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  • Writer's picture Stewart Hamblin

'Is exercise movement?'


Have you ever asked yourself the question: ‘is exercise movement?’ It raises an issue close to my heart as someone who really believes that movement is medicine. Katy Bowman, a movement scientist, and author of the best selling ‘Move Your DNA’ (affiliate link to the book below) argues that in the West we have fallen into the trap of believing that exercise is movement. Full stop! People go to the gym, class, or running to do their hour of exercise, which is great, but then tend not to think of the other 23 hours of the day as also being opportunities to improve their movement and those other 23 hours can have just as much an impact of our overall health and ability to lead independent lives.

One of the reasons the Feldenkrais Method has had such an impact on my life is that, for me, it is about human movement. It’s about how we organise our movement so that we optimise our relationship to the downward pull of gravity in all settings. To make, as I said in my book, gravity our friend rather than our enemy. Traditional exercise classes whether it be Pilates, step, yoga or just working out in the gym tend to take your muscles and joints through a fairly limited range and trajectory whereas our evolutionary heritage means that we are capable of so much more. Going to those classes, going to the gym, running swimming, or playing tennis are all fantastic things to do and I am certainly not arguing against them – how could I! - but what about the rest of your day?


This is one of the reasons I have spent so much time working on my Fit Sit program and courses. In the West, we tend to spend so much time sitting. We put children into chairs at school and then start to tell them that ‘good’ children don’t fidget.

As adults, we drive cars, sit at desks for work, and sit on so-called comfortable chairs at home. We spend so much time sitting that understandably sitting in a chair has got a bad reputation. But is it really the chair or how we are moving or not moving in the chair that’s doing all the harm? We are not going to get rid of chairs anytime soon so why not use those hours intelligently?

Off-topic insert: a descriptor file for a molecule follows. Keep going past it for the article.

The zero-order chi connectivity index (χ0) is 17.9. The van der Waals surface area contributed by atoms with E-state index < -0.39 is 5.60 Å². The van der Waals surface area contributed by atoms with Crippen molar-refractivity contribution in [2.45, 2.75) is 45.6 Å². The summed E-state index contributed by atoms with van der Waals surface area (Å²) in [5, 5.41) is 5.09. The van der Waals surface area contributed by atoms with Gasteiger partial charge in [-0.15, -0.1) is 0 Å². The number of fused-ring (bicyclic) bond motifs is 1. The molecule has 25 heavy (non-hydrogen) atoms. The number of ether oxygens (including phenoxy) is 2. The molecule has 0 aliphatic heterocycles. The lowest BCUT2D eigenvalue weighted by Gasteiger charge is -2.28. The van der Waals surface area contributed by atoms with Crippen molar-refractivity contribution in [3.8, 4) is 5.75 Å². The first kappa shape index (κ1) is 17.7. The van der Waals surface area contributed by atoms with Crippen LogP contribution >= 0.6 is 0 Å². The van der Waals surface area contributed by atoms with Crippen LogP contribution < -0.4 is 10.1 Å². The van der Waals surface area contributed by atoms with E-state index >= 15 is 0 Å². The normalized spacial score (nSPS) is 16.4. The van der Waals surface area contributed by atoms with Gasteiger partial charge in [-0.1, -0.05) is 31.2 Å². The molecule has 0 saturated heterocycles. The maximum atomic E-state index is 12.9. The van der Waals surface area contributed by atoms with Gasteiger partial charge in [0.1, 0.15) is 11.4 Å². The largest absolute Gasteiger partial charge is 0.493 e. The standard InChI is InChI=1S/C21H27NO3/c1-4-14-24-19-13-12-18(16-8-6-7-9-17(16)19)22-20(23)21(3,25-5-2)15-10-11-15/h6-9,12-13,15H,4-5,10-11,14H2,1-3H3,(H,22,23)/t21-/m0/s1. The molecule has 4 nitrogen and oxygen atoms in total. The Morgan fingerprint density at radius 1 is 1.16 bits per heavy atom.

This is one of the points I was making to the students at the Summer School last week for the late starter strings musicians. These students spend hours practising their passion so why not use these hours to also practice healthy movement so that a chair isn’t somewhere that you collapse onto but a place we can all use as the opportunity it can be to do wonderful things for our spine, to keep our joints healthy, to improve our balance and our walking. It’s not that I am arguing that we should be spending more time in a chair. Far from it. But if we do use a chair, let’s use it to play and move.

I like to think of it as the more movement opportunities we seek out and create then the more we are putting in the movement pension pot that is going to sustain and keep us independent in our later years. I will be teaching 3 Fit Sit in-person workshops in the first 3 Saturdays in September. Numbers are strictly limited so that I can focus on the students in the room, something that hasn’t always been possible on zoom, and we will be exploring the five key movements of the spine that are the building blocks of all good, functional movement. Full details by clicking on the button below. Move well, be well. Stewart




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